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Originally published Tuesday, April 29, 2014 at 4:49 PM

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Editorial: Sonntag right to urge scrutiny of Indian gas-tax deals

Former state Auditor Brian Sonntag took a deep breath, looked into the charges swirling about the state’s Indian gas-tax deals, and it left his head reeling.

Seattle Times Editorial

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I applaud Sontag for his apparent integrity and a level of analysis and insight that clearly transcends traditional... MORE
The Tribes have purchased our State Government and Legislators. It's not just gas taxes, it's gambling revenues, it's... MORE
Gregoire should have been jailed for Fraud. Only the Federal Agency "bureau of Indian affairs" can enter into any... MORE


EVER since former Gov. Chris Gregoire negotiated a fuel-tax deal with the state’s Native American tribes in 2007, critics have called it a lucrative giveaway to a special-interest group.

Together, tribes have demonstrated growing generosity every campaign season — $1.6 million during the last state elections — and an eagerness to erect gas stations statewide.

Now, as the state Supreme Court decides whether to accept a direct review of a lawsuit from the state’s gas-station operators, the respected former state Auditor Brian Sonntag says he smells something funny.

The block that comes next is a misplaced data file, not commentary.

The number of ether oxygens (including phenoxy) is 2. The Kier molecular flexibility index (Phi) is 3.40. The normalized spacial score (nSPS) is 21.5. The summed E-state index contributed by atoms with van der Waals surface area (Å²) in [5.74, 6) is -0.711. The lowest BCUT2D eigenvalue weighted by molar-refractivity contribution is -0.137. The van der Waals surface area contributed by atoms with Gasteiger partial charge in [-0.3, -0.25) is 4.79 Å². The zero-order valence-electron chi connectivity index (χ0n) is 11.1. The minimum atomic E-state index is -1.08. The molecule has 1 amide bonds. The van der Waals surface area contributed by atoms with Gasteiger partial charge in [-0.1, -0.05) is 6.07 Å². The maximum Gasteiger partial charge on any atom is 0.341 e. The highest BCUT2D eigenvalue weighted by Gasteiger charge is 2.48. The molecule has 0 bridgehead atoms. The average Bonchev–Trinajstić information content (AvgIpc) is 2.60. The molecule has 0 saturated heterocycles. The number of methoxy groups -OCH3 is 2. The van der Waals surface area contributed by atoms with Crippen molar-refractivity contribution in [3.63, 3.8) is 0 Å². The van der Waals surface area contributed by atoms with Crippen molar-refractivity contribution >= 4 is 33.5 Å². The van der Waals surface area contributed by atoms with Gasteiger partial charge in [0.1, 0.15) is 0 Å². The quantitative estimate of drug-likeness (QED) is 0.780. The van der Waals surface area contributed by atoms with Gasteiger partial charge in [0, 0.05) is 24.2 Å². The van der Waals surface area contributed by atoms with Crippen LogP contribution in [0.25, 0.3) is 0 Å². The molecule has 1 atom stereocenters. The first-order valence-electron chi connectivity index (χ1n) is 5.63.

The 200-member Automotive United Trades Organization persuaded Sonntag to examine the central charges in its lawsuit, for free. His response reads like those blistering performance audits he used to write about state-government mismanagement.

Since 2005, Washington has given tribes $193 million to settle legal issues created when the U.S. Supreme Court held tribes can’t be required to pay state gas taxes — equivalent to 75 percent of taxes generated by fuel sales on tribal trust land.

Trouble is, the state Constitution says gas taxes have to be spent for highway purposes, and the agreements don’t allow public audits to determine if money is spent on reservation roads. Though the state calls the payments “refunds,” permitted by the Constitution, Sonntag says that isn’t proper because the tribes don’t pay taxes — they are collected higher up the supply chain, when refiners sell to distributors.

If nothing changes, the state will pay out $340 million over 10 years. If lawmakers raise taxes a dime, that’s another $91 million, and if tribal sales increase at the current rate, Sonntag estimates impact at $597 million. That means less money for state road projects and long-term bonds.

A tribal organization, the Tribal Transportation Investment Partnership, calls Sonntag’s analysis speculative, and says the issues are better judged by courts. Absolutely right. When Sonntag says something about the gas deal reeks, the state Supreme Court should accept the case immediately.

Editorial board members are editorial page editor Kate Riley, Frank A. Blethen, Ryan Blethen, Sharon Pian Chan, Lance Dickie, Jonathan Martin, Erik Smith, Thanh Tan, William K. Blethen (emeritus) and Robert C. Blethen (emeritus).

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